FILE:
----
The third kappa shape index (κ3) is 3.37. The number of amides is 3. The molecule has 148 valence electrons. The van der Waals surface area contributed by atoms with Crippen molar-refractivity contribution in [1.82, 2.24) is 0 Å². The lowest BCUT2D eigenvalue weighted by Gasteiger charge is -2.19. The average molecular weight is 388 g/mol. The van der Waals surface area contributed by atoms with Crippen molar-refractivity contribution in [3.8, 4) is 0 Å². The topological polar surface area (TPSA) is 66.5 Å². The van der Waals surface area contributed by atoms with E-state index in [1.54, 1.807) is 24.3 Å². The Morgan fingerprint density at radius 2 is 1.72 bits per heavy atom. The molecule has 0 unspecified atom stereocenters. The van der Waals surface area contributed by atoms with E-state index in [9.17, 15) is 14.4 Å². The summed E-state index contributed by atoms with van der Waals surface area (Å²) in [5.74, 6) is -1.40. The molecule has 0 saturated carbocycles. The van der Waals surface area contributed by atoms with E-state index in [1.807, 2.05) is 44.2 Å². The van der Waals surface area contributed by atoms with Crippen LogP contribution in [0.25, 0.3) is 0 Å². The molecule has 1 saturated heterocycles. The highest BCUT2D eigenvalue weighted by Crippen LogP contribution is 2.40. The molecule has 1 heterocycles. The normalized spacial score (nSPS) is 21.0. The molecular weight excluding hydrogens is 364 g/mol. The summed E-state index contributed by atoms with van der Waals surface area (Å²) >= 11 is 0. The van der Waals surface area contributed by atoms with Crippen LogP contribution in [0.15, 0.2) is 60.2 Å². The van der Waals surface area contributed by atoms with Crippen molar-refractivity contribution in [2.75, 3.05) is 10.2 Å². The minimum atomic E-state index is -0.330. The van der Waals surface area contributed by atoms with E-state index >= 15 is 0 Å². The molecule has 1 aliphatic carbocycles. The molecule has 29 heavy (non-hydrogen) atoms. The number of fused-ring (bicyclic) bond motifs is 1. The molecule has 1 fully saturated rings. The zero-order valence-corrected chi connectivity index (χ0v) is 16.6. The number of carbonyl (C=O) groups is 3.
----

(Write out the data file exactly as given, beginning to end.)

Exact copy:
The third kappa shape index (κ3) is 3.37. The number of amides is 3. The molecule has 148 valence electrons. The van der Waals surface area contributed by atoms with Crippen molar-refractivity contribution in [1.82, 2.24) is 0 Å². The lowest BCUT2D eigenvalue weighted by Gasteiger charge is -2.19. The average molecular weight is 388 g/mol. The van der Waals surface area contributed by atoms with Crippen molar-refractivity contribution in [3.8, 4) is 0 Å². The topological polar surface area (TPSA) is 66.5 Å². The van der Waals surface area contributed by atoms with E-state index in [1.54, 1.807) is 24.3 Å². The Morgan fingerprint density at radius 2 is 1.72 bits per heavy atom. The molecule has 0 unspecified atom stereocenters. The van der Waals surface area contributed by atoms with E-state index in [9.17, 15) is 14.4 Å². The summed E-state index contributed by atoms with van der Waals surface area (Å²) in [5.74, 6) is -1.40. The molecule has 0 saturated carbocycles. The van der Waals surface area contributed by atoms with E-state index in [1.807, 2.05) is 44.2 Å². The van der Waals surface area contributed by atoms with Crippen LogP contribution in [0.25, 0.3) is 0 Å². The molecule has 1 saturated heterocycles. The highest BCUT2D eigenvalue weighted by Crippen LogP contribution is 2.40. The molecule has 1 heterocycles. The normalized spacial score (nSPS) is 21.0. The molecular weight excluding hydrogens is 364 g/mol. The summed E-state index contributed by atoms with van der Waals surface area (Å²) >= 11 is 0. The van der Waals surface area contributed by atoms with Crippen LogP contribution in [0.15, 0.2) is 60.2 Å². The van der Waals surface area contributed by atoms with Crippen molar-refractivity contribution in [2.75, 3.05) is 10.2 Å². The minimum atomic E-state index is -0.330. The van der Waals surface area contributed by atoms with E-state index >= 15 is 0 Å². The molecule has 1 aliphatic carbocycles. The molecule has 29 heavy (non-hydrogen) atoms. The number of fused-ring (bicyclic) bond motifs is 1. The molecule has 1 fully saturated rings. The zero-order valence-corrected chi connectivity index (χ0v) is 16.6. The number of carbonyl (C=O) groups is 3.